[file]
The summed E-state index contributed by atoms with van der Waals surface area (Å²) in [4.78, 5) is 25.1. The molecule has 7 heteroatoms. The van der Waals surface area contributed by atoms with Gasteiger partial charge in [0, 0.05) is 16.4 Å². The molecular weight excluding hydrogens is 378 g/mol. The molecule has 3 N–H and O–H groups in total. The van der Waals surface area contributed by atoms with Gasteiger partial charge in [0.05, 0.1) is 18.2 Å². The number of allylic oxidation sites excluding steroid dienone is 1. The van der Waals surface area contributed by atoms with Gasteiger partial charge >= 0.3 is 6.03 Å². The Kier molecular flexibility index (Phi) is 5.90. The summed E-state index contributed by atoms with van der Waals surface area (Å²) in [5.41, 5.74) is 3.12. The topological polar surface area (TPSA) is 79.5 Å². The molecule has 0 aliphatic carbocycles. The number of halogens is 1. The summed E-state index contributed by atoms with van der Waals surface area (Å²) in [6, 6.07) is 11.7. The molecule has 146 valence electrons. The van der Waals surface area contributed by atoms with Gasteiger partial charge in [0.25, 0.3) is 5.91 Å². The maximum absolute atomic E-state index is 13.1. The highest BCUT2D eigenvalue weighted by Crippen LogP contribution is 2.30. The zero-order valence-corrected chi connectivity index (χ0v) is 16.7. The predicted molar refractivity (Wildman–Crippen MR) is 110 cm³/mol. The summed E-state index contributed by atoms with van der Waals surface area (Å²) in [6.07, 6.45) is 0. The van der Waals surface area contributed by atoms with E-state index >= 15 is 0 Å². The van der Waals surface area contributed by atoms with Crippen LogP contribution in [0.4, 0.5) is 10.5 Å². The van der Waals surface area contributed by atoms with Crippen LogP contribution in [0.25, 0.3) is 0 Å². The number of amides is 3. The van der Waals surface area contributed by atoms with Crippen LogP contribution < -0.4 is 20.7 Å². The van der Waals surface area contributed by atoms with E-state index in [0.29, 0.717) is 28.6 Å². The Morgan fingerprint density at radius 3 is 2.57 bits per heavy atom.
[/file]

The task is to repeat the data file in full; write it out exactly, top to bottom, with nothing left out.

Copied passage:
The summed E-state index contributed by atoms with van der Waals surface area (Å²) in [4.78, 5) is 25.1. The molecule has 7 heteroatoms. The van der Waals surface area contributed by atoms with Gasteiger partial charge in [0, 0.05) is 16.4 Å². The molecular weight excluding hydrogens is 378 g/mol. The molecule has 3 N–H and O–H groups in total. The van der Waals surface area contributed by atoms with Gasteiger partial charge in [0.05, 0.1) is 18.2 Å². The number of allylic oxidation sites excluding steroid dienone is 1. The van der Waals surface area contributed by atoms with Gasteiger partial charge >= 0.3 is 6.03 Å². The Kier molecular flexibility index (Phi) is 5.90. The summed E-state index contributed by atoms with van der Waals surface area (Å²) in [5.41, 5.74) is 3.12. The topological polar surface area (TPSA) is 79.5 Å². The molecule has 0 aliphatic carbocycles. The number of halogens is 1. The summed E-state index contributed by atoms with van der Waals surface area (Å²) in [6, 6.07) is 11.7. The molecule has 146 valence electrons. The van der Waals surface area contributed by atoms with Gasteiger partial charge in [0.25, 0.3) is 5.91 Å². The maximum absolute atomic E-state index is 13.1. The highest BCUT2D eigenvalue weighted by Crippen LogP contribution is 2.30. The zero-order valence-corrected chi connectivity index (χ0v) is 16.7. The predicted molar refractivity (Wildman–Crippen MR) is 110 cm³/mol. The summed E-state index contributed by atoms with van der Waals surface area (Å²) in [6.07, 6.45) is 0. The van der Waals surface area contributed by atoms with E-state index >= 15 is 0 Å². The van der Waals surface area contributed by atoms with Crippen LogP contribution in [0.4, 0.5) is 10.5 Å². The van der Waals surface area contributed by atoms with Crippen LogP contribution in [0.25, 0.3) is 0 Å². The number of amides is 3. The van der Waals surface area contributed by atoms with Crippen LogP contribution < -0.4 is 20.7 Å². The van der Waals surface area contributed by atoms with E-state index in [0.29, 0.717) is 28.6 Å². The Morgan fingerprint density at radius 3 is 2.57 bits per heavy atom.